Objective: To assess the impact of chlorhexidine gluconate (CHG) bathing on skin bacterial burden in neonates. Study design: In this prospective observational study, arm and groin skin bacterial growth was measured in 40 CHG-exposed and nonexposed neonates admitted to the NICU. Exposed neonates received 2% CHG baths per protocol for central line-associated bloodstream infection (CLABSI) prevention or Staphylococcus aureus decolonization. Results: Forty neonates were enrolled, 18 of whom were CHG-exposed. Mean baseline Gram-positive (GP) bacterial burden was 2.19 log CFU/ml on the arm and 1.81 log CFU/ml on the groin. Bacterial burden decreased after the first bath, but returned to baseline by 72 h. Residual skin CHG concentration declined over time, with a corresponding increase in GP bacterial burden. Conclusions: CHG bathing reduces skin bacterial burden, but burden returns to baseline after 72 h. Twice weekly CHG bathing may be inadequate to suppress skin bacterial growth in hospitalized neonates.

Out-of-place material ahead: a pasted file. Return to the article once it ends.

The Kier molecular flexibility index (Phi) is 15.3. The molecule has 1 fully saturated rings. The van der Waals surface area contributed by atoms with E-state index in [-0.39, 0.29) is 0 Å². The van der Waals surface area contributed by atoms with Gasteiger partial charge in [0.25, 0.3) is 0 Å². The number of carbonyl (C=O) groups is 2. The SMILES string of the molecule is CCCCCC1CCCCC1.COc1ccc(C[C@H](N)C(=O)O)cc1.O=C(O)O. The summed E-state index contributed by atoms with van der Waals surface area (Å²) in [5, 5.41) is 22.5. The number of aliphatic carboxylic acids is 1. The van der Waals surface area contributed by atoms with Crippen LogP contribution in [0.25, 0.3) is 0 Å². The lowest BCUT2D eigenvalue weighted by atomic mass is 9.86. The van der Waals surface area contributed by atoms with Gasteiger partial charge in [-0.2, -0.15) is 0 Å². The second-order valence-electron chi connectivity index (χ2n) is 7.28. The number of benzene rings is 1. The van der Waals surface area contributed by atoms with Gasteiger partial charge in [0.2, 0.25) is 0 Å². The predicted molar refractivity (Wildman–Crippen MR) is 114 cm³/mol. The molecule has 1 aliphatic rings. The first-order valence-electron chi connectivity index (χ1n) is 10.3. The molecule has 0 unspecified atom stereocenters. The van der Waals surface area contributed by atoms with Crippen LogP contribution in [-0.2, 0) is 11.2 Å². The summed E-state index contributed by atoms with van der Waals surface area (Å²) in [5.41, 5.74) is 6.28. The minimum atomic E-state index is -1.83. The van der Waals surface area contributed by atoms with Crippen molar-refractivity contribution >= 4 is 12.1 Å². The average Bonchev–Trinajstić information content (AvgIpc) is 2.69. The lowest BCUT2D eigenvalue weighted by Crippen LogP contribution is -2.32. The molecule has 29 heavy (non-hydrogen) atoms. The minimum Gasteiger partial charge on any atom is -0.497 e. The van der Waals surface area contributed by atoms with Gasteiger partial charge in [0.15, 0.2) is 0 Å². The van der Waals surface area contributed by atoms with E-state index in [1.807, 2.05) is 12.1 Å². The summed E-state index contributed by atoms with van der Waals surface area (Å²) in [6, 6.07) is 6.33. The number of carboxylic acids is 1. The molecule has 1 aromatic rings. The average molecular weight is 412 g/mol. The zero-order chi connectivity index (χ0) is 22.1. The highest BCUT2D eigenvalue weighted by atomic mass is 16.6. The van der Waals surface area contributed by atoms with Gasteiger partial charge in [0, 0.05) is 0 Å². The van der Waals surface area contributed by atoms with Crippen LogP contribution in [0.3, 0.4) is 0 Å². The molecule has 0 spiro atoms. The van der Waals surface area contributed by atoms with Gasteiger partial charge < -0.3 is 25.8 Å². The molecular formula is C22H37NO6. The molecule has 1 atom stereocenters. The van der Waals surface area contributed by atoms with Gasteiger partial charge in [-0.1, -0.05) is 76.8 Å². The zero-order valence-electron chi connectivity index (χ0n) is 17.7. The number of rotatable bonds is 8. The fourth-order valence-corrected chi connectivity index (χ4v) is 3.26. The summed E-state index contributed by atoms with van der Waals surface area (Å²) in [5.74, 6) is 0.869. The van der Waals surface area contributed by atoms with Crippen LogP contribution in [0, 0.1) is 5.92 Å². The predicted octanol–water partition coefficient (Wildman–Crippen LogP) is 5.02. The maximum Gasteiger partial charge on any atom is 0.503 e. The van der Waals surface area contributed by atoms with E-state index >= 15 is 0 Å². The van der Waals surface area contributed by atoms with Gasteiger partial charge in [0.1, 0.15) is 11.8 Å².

ASJC Scopus subject areas
- Pediatrics, Perinatology, and Child Health
- Obstetrics and Gynecology